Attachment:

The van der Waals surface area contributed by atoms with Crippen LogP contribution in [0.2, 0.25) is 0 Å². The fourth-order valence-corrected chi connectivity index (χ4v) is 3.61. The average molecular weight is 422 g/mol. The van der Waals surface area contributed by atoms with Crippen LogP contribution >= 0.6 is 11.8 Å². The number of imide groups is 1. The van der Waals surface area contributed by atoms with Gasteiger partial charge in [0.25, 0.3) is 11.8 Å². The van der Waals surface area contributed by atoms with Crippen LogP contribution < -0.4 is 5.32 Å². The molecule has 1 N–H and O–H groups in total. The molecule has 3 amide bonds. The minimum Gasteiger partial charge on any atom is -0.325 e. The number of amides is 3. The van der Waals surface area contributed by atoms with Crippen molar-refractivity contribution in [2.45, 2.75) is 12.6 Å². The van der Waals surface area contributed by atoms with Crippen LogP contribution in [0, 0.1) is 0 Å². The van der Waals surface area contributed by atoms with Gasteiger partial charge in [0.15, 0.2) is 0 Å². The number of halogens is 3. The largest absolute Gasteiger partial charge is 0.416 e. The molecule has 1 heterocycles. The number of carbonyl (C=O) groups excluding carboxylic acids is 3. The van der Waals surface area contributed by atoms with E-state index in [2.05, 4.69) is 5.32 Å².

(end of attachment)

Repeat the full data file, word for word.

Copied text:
The van der Waals surface area contributed by atoms with Crippen LogP contribution in [0.2, 0.25) is 0 Å². The fourth-order valence-corrected chi connectivity index (χ4v) is 3.61. The average molecular weight is 422 g/mol. The van der Waals surface area contributed by atoms with Crippen LogP contribution >= 0.6 is 11.8 Å². The number of imide groups is 1. The van der Waals surface area contributed by atoms with Gasteiger partial charge in [0.25, 0.3) is 11.8 Å². The van der Waals surface area contributed by atoms with Crippen LogP contribution < -0.4 is 5.32 Å². The molecule has 1 N–H and O–H groups in total. The molecule has 3 amide bonds. The minimum Gasteiger partial charge on any atom is -0.325 e. The number of amides is 3. The van der Waals surface area contributed by atoms with Crippen molar-refractivity contribution in [2.45, 2.75) is 12.6 Å². The van der Waals surface area contributed by atoms with Crippen LogP contribution in [0, 0.1) is 0 Å². The van der Waals surface area contributed by atoms with Gasteiger partial charge in [0.15, 0.2) is 0 Å². The number of halogens is 3. The largest absolute Gasteiger partial charge is 0.416 e. The molecule has 1 heterocycles. The number of carbonyl (C=O) groups excluding carboxylic acids is 3. The van der Waals surface area contributed by atoms with E-state index in [2.05, 4.69) is 5.32 Å².